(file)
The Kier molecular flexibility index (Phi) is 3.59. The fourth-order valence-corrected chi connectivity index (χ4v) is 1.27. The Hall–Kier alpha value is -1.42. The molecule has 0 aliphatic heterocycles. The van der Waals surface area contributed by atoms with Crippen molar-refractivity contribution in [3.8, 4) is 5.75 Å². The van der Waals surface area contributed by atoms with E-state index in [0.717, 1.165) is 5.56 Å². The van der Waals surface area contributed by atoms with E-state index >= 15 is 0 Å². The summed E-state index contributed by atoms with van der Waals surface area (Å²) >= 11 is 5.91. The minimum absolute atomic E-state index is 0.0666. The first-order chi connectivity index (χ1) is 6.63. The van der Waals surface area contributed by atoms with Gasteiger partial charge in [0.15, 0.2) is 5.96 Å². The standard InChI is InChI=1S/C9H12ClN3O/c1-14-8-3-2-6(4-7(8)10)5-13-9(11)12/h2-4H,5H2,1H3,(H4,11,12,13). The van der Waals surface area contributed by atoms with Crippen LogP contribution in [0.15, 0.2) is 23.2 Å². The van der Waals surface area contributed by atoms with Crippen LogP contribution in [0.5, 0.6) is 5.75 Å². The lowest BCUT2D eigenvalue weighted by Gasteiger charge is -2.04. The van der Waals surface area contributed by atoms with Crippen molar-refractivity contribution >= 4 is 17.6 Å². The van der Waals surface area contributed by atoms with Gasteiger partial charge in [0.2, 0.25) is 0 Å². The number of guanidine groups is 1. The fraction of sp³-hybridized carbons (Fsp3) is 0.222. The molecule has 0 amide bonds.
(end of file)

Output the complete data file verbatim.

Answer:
The Kier molecular flexibility index (Phi) is 3.59. The fourth-order valence-corrected chi connectivity index (χ4v) is 1.27. The Hall–Kier alpha value is -1.42. The molecule has 0 aliphatic heterocycles. The van der Waals surface area contributed by atoms with Crippen molar-refractivity contribution in [3.8, 4) is 5.75 Å². The van der Waals surface area contributed by atoms with E-state index in [0.717, 1.165) is 5.56 Å². The van der Waals surface area contributed by atoms with E-state index >= 15 is 0 Å². The summed E-state index contributed by atoms with van der Waals surface area (Å²) >= 11 is 5.91. The minimum absolute atomic E-state index is 0.0666. The first-order chi connectivity index (χ1) is 6.63. The van der Waals surface area contributed by atoms with Gasteiger partial charge in [0.15, 0.2) is 5.96 Å². The standard InChI is InChI=1S/C9H12ClN3O/c1-14-8-3-2-6(4-7(8)10)5-13-9(11)12/h2-4H,5H2,1H3,(H4,11,12,13). The van der Waals surface area contributed by atoms with Crippen LogP contribution in [0.15, 0.2) is 23.2 Å². The van der Waals surface area contributed by atoms with Crippen LogP contribution in [0.5, 0.6) is 5.75 Å². The lowest BCUT2D eigenvalue weighted by Gasteiger charge is -2.04. The van der Waals surface area contributed by atoms with Crippen molar-refractivity contribution >= 4 is 17.6 Å². The van der Waals surface area contributed by atoms with Gasteiger partial charge in [0.2, 0.25) is 0 Å². The number of guanidine groups is 1. The fraction of sp³-hybridized carbons (Fsp3) is 0.222. The molecule has 0 amide bonds.